Does compression only or hands only CPR help? The answer is yes. If you are unable, unwilling, or cannot do breaths on an individual in distress then compression only also known as hands only CPR is still a way to help an individual in need. The AHA (American Heart Association) in 2008 released a statement about Hands Only CPR, saying that bystanders who witness the sudden collapse of an adult should dial 911 and provide high-quality chest compressions by pushing hard and fast in the middle of the victim’s chest.
There have been commercials promoting Hands-Only CPR released by AHA in February of 2010 when the 2010 Emergency Cardiovascular Care Guidelines were released (Watch the Sample Video here). What the commercials and information failed to emphasize is that although Compression Only CPR is a way to help someone in need but it is not full service CPR protocol. Full service CPR protocol still includes giving breaths or ventilation. The ECC guidelines state that 30 compressions followed by 2 breaths or ventilation at a rate of 100-120 compressions per minute. You will continue doing this until help arrives. Hands only CPR is covered as an option in all accredited CPR Classes as far back as 2010 but even the current guidelines we still teach you how to do those breaths. Will the processes change? We have a group of professionals and scientists working on those efforts and new procedural guidelines will be released for 2020. Stay tuned and stay alive! Below you will see the American Red Cross Procedures for the Hands-Only CPR.
American Red Cross Procedures for the Hands-Only CPR:
If you see a teen or adult suddenly collapse, hands-only CPR is the recommended form of cardiopulmonary resuscitation (CPR). It not only increases the likelihood of surviving breathing and cardiac emergencies that occur outside of medical settings, but it’s simple to learn and easy to remember. For a refresher any time, you can print up this page and keep it with the rest of your first-aid supplies.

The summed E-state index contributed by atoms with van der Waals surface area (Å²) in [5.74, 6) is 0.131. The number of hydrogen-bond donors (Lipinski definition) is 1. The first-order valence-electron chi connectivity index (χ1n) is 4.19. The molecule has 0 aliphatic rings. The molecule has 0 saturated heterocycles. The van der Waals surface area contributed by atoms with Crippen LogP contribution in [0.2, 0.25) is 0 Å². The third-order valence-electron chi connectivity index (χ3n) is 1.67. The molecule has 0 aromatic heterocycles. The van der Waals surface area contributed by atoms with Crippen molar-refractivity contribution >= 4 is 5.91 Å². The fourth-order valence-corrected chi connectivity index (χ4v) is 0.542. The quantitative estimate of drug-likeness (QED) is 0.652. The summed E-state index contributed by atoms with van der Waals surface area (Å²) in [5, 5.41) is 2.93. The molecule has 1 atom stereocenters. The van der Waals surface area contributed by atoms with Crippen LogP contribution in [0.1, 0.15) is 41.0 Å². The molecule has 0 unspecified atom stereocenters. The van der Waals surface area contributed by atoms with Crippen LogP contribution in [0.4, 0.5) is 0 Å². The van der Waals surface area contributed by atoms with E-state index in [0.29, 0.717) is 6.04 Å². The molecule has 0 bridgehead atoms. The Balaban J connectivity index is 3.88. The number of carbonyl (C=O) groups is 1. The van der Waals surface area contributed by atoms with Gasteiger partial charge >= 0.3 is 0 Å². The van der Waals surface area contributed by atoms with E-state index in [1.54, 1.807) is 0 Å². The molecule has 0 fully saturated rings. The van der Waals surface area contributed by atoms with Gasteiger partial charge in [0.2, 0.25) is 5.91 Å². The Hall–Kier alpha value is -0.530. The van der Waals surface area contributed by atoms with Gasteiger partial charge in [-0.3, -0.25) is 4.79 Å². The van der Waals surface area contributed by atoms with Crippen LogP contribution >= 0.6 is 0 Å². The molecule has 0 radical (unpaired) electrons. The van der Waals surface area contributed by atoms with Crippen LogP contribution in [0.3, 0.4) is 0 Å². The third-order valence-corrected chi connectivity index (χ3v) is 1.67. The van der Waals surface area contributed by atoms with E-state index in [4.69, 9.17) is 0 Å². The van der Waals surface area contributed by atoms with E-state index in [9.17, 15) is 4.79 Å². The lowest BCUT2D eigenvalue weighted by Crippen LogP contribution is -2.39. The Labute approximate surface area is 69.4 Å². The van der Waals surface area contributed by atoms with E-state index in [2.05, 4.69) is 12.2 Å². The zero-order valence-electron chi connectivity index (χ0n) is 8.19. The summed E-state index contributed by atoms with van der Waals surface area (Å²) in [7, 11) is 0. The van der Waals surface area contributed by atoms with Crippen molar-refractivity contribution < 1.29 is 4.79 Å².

Before Giving CPR:
- Check the scene and the person. Check to make sure the scene is safe, tap the person on the shoulder to see if they’re OK, and look for signs of rhythmic, normal breathing.
- Call 911 for assistance. If there’s no response from the victim when asked if he or she is OK, call 911, or ask a bystander to call for help.
- Begin compressions. If the person is unresponsive, perform hands-only CPR.
How to Perform Hands-Only CPR
- Kneel beside the person who needs help.
- Place the heel of one hand on the center of the chest.
- Place the heel of the other hand on top of the first hand, and then lace your fingers together.
- Position your body so that your shoulders are directly over your hands, and keep your arms straight.
- Push hard, push fast. Use your body weight to help you administer compressions that are at least 2 inches deep and delivered at a rate of at least 100 compressions per minute. (Just be sure to let chest rise completely between compressions).
- Keep pushing. Continue hands-only CPR until you see obvious signs of life, like breathing, another trained responder or EMS professional can take over, you’re too exhausted to continue, an AED becomes available, or the scene becomes unsafe. To see how to perform hands-only CPR, watch our video. Or, visit our CPR Training Page to find information on taking an online, in person or blended training course.
For full service CPR training, find a local training facility and take a class. #beprepared.